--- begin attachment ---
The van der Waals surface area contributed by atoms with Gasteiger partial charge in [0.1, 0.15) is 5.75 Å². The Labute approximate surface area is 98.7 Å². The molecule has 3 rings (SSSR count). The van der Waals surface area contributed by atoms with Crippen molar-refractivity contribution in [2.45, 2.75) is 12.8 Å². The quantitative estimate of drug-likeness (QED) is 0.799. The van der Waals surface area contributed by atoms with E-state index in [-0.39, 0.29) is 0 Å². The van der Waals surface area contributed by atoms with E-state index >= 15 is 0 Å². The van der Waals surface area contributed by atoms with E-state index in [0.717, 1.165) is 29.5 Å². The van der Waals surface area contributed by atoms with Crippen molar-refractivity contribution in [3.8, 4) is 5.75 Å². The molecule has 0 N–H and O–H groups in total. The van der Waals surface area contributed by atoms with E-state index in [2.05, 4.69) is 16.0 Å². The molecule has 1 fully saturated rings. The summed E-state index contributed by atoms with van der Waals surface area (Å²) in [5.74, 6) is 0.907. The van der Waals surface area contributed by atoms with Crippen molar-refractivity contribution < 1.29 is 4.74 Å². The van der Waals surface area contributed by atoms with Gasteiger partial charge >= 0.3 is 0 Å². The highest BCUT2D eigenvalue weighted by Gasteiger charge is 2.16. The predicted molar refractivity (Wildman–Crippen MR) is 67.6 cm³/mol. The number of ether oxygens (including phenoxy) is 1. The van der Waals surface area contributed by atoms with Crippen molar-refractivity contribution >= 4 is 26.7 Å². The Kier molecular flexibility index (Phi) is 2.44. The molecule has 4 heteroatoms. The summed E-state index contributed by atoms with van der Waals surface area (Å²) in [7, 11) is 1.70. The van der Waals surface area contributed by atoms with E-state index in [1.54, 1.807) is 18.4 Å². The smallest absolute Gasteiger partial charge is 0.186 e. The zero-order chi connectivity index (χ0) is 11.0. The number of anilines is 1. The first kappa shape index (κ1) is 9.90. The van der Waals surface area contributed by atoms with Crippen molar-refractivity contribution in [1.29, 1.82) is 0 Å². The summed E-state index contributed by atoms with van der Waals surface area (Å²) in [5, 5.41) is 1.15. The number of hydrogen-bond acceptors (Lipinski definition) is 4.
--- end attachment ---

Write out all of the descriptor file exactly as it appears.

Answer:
The van der Waals surface area contributed by atoms with Gasteiger partial charge in [0.1, 0.15) is 5.75 Å². The Labute approximate surface area is 98.7 Å². The molecule has 3 rings (SSSR count). The van der Waals surface area contributed by atoms with Crippen molar-refractivity contribution in [2.45, 2.75) is 12.8 Å². The quantitative estimate of drug-likeness (QED) is 0.799. The van der Waals surface area contributed by atoms with E-state index in [-0.39, 0.29) is 0 Å². The van der Waals surface area contributed by atoms with E-state index >= 15 is 0 Å². The van der Waals surface area contributed by atoms with E-state index in [0.717, 1.165) is 29.5 Å². The van der Waals surface area contributed by atoms with Crippen molar-refractivity contribution in [3.8, 4) is 5.75 Å². The molecule has 0 N–H and O–H groups in total. The van der Waals surface area contributed by atoms with E-state index in [2.05, 4.69) is 16.0 Å². The molecule has 1 fully saturated rings. The summed E-state index contributed by atoms with van der Waals surface area (Å²) in [5.74, 6) is 0.907. The van der Waals surface area contributed by atoms with Crippen molar-refractivity contribution < 1.29 is 4.74 Å². The van der Waals surface area contributed by atoms with Gasteiger partial charge >= 0.3 is 0 Å². The highest BCUT2D eigenvalue weighted by Gasteiger charge is 2.16. The predicted molar refractivity (Wildman–Crippen MR) is 67.6 cm³/mol. The number of ether oxygens (including phenoxy) is 1. The van der Waals surface area contributed by atoms with Crippen molar-refractivity contribution >= 4 is 26.7 Å². The Kier molecular flexibility index (Phi) is 2.44. The molecule has 4 heteroatoms. The summed E-state index contributed by atoms with van der Waals surface area (Å²) in [7, 11) is 1.70. The van der Waals surface area contributed by atoms with E-state index in [1.54, 1.807) is 18.4 Å². The smallest absolute Gasteiger partial charge is 0.186 e. The zero-order chi connectivity index (χ0) is 11.0. The number of anilines is 1. The first kappa shape index (κ1) is 9.90. The van der Waals surface area contributed by atoms with Crippen molar-refractivity contribution in [1.29, 1.82) is 0 Å². The summed E-state index contributed by atoms with van der Waals surface area (Å²) in [5, 5.41) is 1.15. The number of hydrogen-bond acceptors (Lipinski definition) is 4.